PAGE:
Today the recently appointed UK Chancellor of the Exchequer will be delivering his first budget statement to the House of Commons. Inheriting and having worked on a budget statement under the former Chancellor, Sajid Javid, Mr Sunak is now faced with a far tougher environment in which to deliver the Government’s levelling up programme of investment, with Coronavirus looming large on the proceedings. Already this morning, the Government announced a 50 basis points cut to bring base rate back to the historic low of 0.25%.
From a Gibraltar perspective, it is often changes in the tax treatment of various different sectors that interest us. In that regard, we had been anticipating a change to the pension tax relief regime in the U.K., as well as a corporation tax rate cut which was due in April and a review of the entrepeneur’s relief programme.
On pensions, it had been anticipated that the Chancellor would review current arrangements to implement a flat rate of 25% relief on pension income across the board. Currently, earners on more than £50000 attract 40% relief whereas those in less attract a mere 20%.
Corporation tax in the U.K. was due for a cut from 19% to 17% from April this year. It is now expected that this cut will be cancelled, bringing a significant saving of £6bn a year by 2022-2023.
In relation to the entrepreneur’s relief, Prime Minister Boris Johnson had complained that the relief, in effect, made ‘staggeringly rich’ people richer and had therefore indicated that the relief would be reviewed. A scrapping of the programme would give rise to a £2.7bn saving but, given the Tory government’s determination that the U.K. remains open for business post our departure from the EU, it is more likely that we will see a review which reduces the effect of the relief.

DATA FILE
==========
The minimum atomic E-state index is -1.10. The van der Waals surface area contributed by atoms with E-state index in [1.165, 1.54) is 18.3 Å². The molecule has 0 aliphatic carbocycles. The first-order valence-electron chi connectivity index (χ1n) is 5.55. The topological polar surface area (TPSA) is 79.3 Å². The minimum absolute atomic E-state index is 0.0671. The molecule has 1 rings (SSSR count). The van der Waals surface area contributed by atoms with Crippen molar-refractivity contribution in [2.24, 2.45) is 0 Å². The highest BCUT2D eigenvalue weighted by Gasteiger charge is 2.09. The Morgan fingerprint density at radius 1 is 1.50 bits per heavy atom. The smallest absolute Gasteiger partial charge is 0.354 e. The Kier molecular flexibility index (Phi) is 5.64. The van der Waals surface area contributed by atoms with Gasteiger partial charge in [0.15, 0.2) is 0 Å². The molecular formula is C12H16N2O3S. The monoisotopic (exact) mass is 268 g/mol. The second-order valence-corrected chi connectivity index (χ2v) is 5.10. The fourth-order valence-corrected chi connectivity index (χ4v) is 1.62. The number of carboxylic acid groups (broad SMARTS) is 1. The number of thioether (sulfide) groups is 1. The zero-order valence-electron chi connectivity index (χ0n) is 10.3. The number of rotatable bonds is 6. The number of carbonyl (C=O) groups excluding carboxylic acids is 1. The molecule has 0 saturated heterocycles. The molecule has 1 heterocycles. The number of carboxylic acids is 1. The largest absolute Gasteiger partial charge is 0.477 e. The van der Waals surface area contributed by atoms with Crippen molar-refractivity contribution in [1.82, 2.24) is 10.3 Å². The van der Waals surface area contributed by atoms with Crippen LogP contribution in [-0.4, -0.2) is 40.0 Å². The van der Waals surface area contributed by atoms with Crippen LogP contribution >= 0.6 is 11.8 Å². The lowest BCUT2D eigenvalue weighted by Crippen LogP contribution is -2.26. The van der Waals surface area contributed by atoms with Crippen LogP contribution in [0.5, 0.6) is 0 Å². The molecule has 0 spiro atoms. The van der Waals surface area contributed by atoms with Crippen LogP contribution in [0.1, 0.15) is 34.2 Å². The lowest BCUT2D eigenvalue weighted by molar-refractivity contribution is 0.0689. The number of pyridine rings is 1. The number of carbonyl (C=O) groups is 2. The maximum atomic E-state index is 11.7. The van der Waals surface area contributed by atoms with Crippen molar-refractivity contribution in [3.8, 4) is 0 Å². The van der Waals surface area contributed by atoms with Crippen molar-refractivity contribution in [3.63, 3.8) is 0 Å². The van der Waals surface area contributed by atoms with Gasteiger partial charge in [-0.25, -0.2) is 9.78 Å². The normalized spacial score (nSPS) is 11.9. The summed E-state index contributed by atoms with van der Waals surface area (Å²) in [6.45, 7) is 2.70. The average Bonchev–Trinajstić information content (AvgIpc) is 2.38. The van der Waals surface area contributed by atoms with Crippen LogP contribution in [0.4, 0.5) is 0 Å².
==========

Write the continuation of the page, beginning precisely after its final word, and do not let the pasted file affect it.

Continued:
The budget is set to be dominated by the coronavirus measures to deal with what Mark Carney, the Governor of the Bank of England, believes will be a temporarily difficult economic context. Mark Carney, outgoing Governor of the Bank if England, in concluding a press conference this morning relating to the base rate cut, said that at the time of the last financial crisis, the financial system was the core of the problem. Today, that financial system can be part of the solution. “We built that strength into the system for a reason” - alluding to the work done since 2008 on the stability of the financial system, something that will, he explained, enable the Bank of England, alongside the Government of the U.K. and in the pursuit of the Bank’s own constitutional responsibilities, to direct financial help to the parts of the community that need it and ensure that the economic impacts truly are temporary.